Thursday, October 15, 2015

October 2015 "Quick Lit"

Today I'm linking up with Modern Mrs. Darcy's monthly "Quick Lit" post to share what I've been reading.  I enjoy everything Modern Mrs. Darcy writes on her blog, but I especially love "Quick Lit" because it gives me so many great ideas for books to read. Here's what I've read this month:


At the Water's Edge by Sara Gruen.  American society girl Madeline, her husband Ellis, and their friend Hank travel to a small village in Scotland in 1944 in hopes of sighting the Loch Ness monster and getting Ellis back into his parents' good graces.  As Madeline befriends the locals -- ordinary people whom Ellis looks down on -- she starts to discover the truth about her marriage and what she really wants from life.  This is fairly light fiction, and the general premise does sound pretty far-fetched at first; but it's a very good novel with an interesting WWII backdrop.



Friends for the Journey by Luci Shaw and Madeline L'Engle.  A collection of reflections, interviews, and poems on the theme of friendship by writers and longtime friends Shaw and (the late) L'Engle.  The book feels a bit dated, but it was interesting to read the writers' perspectives on their own relationship and other friendships, particularly in relation to friends' shared faith in God. I loved the poetry, too, especially Shaw's.



This I Believe: The Personal Philosophies of Remarkable Men and Women - eds. Jay Allison and Dan Gediman.  This book, originally based on a 1950's radio program, presents several dozen short essays on the theme "This I Believe." It includes many well-known figures from Helen Keller to Leonard Bernstein to Bill Gates, and many people who are not famous as well. It has an "America is great" undertone that I found off-putting at times, and not all of the essays are equally interesting, but it's a thought-provoking book; my book study group read it and it sparked an excellent discussion.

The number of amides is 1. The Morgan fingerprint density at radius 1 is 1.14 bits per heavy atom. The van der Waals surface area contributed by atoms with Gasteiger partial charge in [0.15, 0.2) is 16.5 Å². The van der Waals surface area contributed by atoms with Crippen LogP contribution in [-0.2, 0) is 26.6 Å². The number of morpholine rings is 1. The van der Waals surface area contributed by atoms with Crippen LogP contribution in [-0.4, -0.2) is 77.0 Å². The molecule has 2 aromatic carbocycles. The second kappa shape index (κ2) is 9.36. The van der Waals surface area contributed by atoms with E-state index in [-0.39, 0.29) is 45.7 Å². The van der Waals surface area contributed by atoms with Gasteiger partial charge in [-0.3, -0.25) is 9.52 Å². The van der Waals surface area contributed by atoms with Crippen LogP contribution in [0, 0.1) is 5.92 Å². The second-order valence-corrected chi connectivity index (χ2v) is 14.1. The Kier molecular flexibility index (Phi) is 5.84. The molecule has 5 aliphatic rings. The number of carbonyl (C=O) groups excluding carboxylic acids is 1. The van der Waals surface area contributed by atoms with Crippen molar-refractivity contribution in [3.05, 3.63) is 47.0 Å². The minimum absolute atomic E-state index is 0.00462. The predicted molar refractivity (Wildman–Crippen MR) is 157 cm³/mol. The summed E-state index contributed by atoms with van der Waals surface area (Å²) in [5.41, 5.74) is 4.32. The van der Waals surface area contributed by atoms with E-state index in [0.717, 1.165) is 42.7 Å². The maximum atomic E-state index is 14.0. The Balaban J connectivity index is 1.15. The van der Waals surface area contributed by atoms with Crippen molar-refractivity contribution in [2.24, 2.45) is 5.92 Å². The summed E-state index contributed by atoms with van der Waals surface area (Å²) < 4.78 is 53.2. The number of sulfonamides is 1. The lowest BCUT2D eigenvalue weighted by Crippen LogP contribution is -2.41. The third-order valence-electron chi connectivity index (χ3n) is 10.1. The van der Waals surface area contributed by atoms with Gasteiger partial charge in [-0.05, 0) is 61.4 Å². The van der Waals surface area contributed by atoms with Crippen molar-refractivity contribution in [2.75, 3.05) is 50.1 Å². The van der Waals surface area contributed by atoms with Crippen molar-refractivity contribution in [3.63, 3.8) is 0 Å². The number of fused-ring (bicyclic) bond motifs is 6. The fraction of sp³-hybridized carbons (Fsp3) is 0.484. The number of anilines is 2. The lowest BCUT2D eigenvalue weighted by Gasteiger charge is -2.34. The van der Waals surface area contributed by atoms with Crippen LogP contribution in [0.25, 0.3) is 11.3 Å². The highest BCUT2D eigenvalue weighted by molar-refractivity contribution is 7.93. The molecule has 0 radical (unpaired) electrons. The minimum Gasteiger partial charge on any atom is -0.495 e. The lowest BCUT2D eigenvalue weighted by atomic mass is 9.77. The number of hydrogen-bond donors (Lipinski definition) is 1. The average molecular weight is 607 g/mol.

A Year in the Life of Downton Abbey: Seasonal Celebrations, Traditions, and Recipes by Jessica Fellowes.  I chose this one for sheer pleasure, and it didn't disappoint. Each chapter focuses on one month of the year and has a different theme, such as The London Season, Farming, The House Party, The Sporting Season, etc.  The book combines photos and behind-the-scenes descriptions of the TV show with information about the time period, including recipes.  (For other Downton Abbey books by Fellowes -- who is the niece of Downton creator and writer Julian Fellowes -- see The World of Downton Abbey and Chronicles of Downton Abbey. If you're waiting for season 6 of Downton like I am -- and I know you are -- these books may help tide you over.)

8 comments:

  1. At The Water's Edge sounds like a good read, definitely adding it to my wish list!

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  2. I have been meaning to read The Water's Edge for a long time. I have the audible copy waiting on me. I need to read it soon! Your review makes it sound great!

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    1. Thanks, Sarah. It wasn't "best book I ever read" or anything, but it was very entertaining. I haven't read her more famous book Water for Elephants yet; I think I'll make a point of doing that soon too.

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  3. Yes, we are all waiting for the last season of Downton. How fun it's been. :-)

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    1. Hi Anne - I stopped by "your place" today & had a computer glitch and couldn't comment -- I'm going to go try again, though. So you're a Downton fan too. What will we do when it's over????

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  4. Oh Jeannie, your reading list always inspires me! The Downton Abbey book does sound fun! I'd never heard of At the Water's Edge. Sounds like a good read!

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    1. Thanks, Betsy! Yes, I really can't get enough of Downton Abbey and will be in severe withdrawal when the series ends. :-(

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